The Attorney, The Client, and The Mediator

By Brian Jerome, Esq.

Many attorneys recall law school being focused primarily on developing strong advocacy and trial expertise, with less emphasis placed on developing negotiation skills. Litigators rightly pride themselves on strong defensive skills; it is this ability and willingness of an attorney to effectively try their case that creates the opportunity to reach more favorable pre-trial settlements for their clients. However, with less than 3% of cases actually going to trial, focusing on negotiation, mediation, and settlement of cases is widely beneficial.

A mediator is an expert in the complex process of negotiation and settlement of disputes. An effective mediator orchestrates a mediation like an efficient business meeting. S/he creates a dynamic, structured and respectful climate, and sees that all parties, as well as their counsel and/or their insurers, have the opportunity to express themselves as needed to generate a full understanding of all aspects of the conflict, both material and human. S/he helps the parties focus on their fundamental needs and priorities and seeks out and encourages common ground in order to arrive at a satisfactory settlement.

An experienced mediator also goes beyond simple facilitation of the process, exploring the parties’ positions, raising important questions, reality testing, and focusing the participants on potential strengths and weaknesses of their case. The mediator helps the parties identify their key interests and has the ability to cut through posturing and argumentativeness to help parties achieve resolution.

An attorney’s role in the mediation process, as advocate and advisor to their client, is to suggest when mediation is appropriate, whether before suit is filed, or during/after the discovery process. The attorney must also explain the mediation process and benefits, suggest mediator selection, and prepare their clients to take full advantage of what mediation offers. The attorney advises the client on substantive case law, anticipated opposing arguments, potential risks, a realistic valuation of the case, and a range of possible outcomes – all prior to mediation.

Confidentiality plays a vital role in mediation; it’s important that clients understand confidentiality both under the terms of the written mediation agreement in effect as well as by applicable statutes or laws, such as in Massachusetts MGL c. 233, s.23c. Clients who know that their private discussions with the mediator are confidential speak more openly about their case and personal interests, which allows the mediator to better foster a resolution that meets the needs of all involved.

Some attorneys tend to limit their client’s active engagement during the course of the mediation session. While in some cases limiting a client’s participation may be advisable, i.e. where the client has a tendency to speak in a manner damaging to them, has excessive anger, and/or otherwise would disrupt the process, counsel should expect that the mediator will seek to engage the clients in discussion to assess their views, emotions, needs, and priorities. It is important for the mediator to establish a relationship of trust, openness and impartiality with all parties directly. A lawyer should consider advising the mediator in advance of the session of any client issues, such as intense emotions or unrealistic expectations so that the mediator can tailor their approach appropriately.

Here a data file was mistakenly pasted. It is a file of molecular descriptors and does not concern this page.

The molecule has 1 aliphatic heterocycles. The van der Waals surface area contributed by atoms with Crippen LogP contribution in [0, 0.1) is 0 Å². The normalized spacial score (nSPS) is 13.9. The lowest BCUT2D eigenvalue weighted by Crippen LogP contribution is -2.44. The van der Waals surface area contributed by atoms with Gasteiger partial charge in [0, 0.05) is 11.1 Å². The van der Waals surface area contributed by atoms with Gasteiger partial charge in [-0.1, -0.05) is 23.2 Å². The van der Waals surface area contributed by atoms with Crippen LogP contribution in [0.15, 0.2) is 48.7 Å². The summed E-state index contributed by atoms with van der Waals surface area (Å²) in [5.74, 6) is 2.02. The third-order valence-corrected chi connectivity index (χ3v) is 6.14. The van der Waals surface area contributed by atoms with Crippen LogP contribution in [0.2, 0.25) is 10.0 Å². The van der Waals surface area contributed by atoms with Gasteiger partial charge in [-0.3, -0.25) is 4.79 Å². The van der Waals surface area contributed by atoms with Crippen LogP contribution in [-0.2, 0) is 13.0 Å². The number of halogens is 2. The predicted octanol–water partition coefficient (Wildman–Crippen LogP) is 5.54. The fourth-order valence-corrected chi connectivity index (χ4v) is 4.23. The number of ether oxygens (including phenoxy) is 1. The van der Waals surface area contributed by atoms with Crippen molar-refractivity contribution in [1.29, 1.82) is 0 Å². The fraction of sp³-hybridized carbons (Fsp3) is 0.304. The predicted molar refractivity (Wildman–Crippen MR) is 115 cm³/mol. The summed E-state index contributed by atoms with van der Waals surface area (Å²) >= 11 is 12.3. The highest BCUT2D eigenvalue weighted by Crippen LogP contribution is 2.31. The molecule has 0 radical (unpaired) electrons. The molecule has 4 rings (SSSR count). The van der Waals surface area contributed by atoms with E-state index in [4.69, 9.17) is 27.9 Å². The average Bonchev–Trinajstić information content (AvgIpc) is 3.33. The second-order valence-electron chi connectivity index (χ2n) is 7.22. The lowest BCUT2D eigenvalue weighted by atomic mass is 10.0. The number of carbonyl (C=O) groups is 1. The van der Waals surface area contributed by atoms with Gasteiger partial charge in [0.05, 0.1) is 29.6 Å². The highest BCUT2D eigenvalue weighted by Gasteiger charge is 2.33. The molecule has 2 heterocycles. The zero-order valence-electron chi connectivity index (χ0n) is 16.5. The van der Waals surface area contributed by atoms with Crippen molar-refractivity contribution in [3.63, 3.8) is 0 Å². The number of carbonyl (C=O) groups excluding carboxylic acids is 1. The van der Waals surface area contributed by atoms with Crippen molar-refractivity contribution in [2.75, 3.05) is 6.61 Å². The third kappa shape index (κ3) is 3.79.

Some attorneys find it challenging to communicate to their client (or their insurer) weaknesses they have in their case. It can be very powerful for such parties to hear the mediator directly point out shortcomings so they can consider a more realistic evaluation. This is why all parties must attend the mediation. Participation by telephone during the mediation is a poor second to actual attendance. In such circumstances, the mediator’s ability to speak to the party or insurer is necessarily limited, and it is left to the attorney to communicate the many ebbs and flows of an ongoing mediation process to his client, which can be difficult at best for many reasons. To take full advantage of mediator input, the attorney should have his insurance client attend the session and work with the mediator directly.

Principally, a mediation is for and about the parties. It is the client’s case and s/he ultimately decides whether to accept settlement or not at the mediation, after hearing the advice of their counsel. To many, the session is equivalent to their day in court, an opportunity at long last to express their arguments, perspectives and feelings to both the opponent and an expert, impartial mediator, who is there to listen and help promote resolution.
The relationships involved in a mediation are at the heart of resolving the matter.

To learn more about this and other ADR-related topics, visit us at

This shortened article was printed in Massachusetts Lawyers Weekly (April 27, 2015).  For a full and more detailed article, please click here.